Project update 11 of 23
We’ve been very busy over the last few weeks answering everyone’s questions. We have been overwhelmed with the number of contacts and thankful for so much interest and the many requests. Some of this feedback has driven our approach to security reviews and encouraged us to strengthen some parts of the product! We have made a lot of important progress that we want to share.
We have received the alpha port of Coreboot from Eltan. It’s stable, and they’re working on implementing our extra features. This is a really exciting first step that will ensure as much transparency as possible regarding the deepest parts of our machine. The next steps will see the full communications between secure microcontroller and Intel system implemented, including the SSD self-destruct tamper protection!
In previous phases it’s been clear that the units get hot. Intel markets our processor for fanless designs, but with the security shell blocking many forms of passive cooling, it’s become obvious that we need a fan so we can ensure full performance from our processor. Below is a picture of the device under test using a thermal camera. This is much warmer than we expected from early simulation…
We rolled up our sleeves and did some thermal engineering to cool it down, and to keep the microprocessor in its comfort zone. We’ve changed the bottom cover to machined metal with vent slots, and we’ve added a fan and increased the height of the device a little. We have received the 2nd generation of this fix and it outperforms our expectations. We are continuing to fine tune the openings and fin design to maximize cooling while minimizing noise. It’s been a really interesting challenge pulling heat away from the processor without any holes in the shield, but the work has really paid off! We will send a second update to share the 1st pictures with you…. as soon as we have actual photos of parts rather than CAD renderings. In the meantime, here is a rendered taste. It’s not at all obvious, but a lot has changed inside - stay tuned!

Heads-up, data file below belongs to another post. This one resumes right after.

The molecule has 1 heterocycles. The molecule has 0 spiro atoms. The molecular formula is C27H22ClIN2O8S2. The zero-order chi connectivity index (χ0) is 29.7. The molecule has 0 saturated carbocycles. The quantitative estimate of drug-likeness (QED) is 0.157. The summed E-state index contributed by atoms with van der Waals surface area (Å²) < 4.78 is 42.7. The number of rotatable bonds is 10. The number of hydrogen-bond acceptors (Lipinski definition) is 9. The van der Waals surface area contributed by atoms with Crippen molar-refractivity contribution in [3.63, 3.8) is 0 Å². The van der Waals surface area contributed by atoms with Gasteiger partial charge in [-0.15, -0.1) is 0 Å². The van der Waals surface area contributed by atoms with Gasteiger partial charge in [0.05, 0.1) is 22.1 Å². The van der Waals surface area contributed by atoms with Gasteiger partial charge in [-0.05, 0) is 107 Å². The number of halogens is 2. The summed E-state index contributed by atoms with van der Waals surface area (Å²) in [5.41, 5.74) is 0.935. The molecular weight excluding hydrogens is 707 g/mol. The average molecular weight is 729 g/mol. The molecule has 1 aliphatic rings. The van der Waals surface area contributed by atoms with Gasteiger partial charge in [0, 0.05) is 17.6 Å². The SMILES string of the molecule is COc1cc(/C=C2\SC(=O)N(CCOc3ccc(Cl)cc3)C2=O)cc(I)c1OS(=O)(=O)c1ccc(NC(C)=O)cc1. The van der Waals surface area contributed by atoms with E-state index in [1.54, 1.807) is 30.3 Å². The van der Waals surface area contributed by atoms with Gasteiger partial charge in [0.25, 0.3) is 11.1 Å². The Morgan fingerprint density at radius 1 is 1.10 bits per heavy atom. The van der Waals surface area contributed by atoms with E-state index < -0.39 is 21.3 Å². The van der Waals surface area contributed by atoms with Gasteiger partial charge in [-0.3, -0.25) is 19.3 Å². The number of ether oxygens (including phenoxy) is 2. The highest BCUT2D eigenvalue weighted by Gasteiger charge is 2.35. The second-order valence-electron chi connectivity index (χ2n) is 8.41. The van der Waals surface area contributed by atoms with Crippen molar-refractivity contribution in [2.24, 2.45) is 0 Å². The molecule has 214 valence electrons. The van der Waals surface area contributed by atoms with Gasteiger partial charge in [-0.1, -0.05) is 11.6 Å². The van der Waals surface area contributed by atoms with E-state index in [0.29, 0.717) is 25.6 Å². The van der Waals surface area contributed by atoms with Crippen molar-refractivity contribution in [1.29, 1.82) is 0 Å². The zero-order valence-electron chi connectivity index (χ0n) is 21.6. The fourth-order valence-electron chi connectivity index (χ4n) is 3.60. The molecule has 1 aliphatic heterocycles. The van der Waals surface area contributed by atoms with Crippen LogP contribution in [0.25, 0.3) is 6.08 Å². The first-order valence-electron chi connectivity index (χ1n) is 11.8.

We have worked with the factory and we are scheduling the next run of 300 units. The thermal change, some bugs exposed by the Coreboot port, and many unexpected details have put us behind our original plan, but we have a clear path ahead! We are now looking at kicking off material preparation and manufacturing setup. We expect devices shipping to you on April 17, 2017. We’re very sorry for the delay, but think you’ll be happy with the end result.
Security is clearly fundamental to the whole project. One of the most common points of inquiry surrounds what kinds of third-party review we plan for the project. Obviously, a big reason for having an open design is so everybody can review it, but we are also putting several professional teams in place for various kinds of reviews.
Penumbra remains the official FIPS 140-2 reviewer. They are currently re-testing the physical barriers on live prototypes. Next steps include formalizing the process with NIST (National Institute of Standards and Technology, administrators of the FIPS 140-2 program) and pushing ahead with documentation, and full review of crypto algorithms in addition to proof of the entropy supported by the True Random Number Generator, and more.
In addition to Penumbra, we’re in the process of engaging several other security review companies with various specialties. We’ll share those arrangements as they solidify.
While it’s true we’ve been working hard on ORWL, it’s no excuse not to be more communicative, especially with our backers. We have a lot of exciting work in progress and we promise to post more updates. We’ll shoot for one update every two weeks and see how it goes. As always, thanks for all your support and don’t hesitate to get in touch with any questions or suggestions.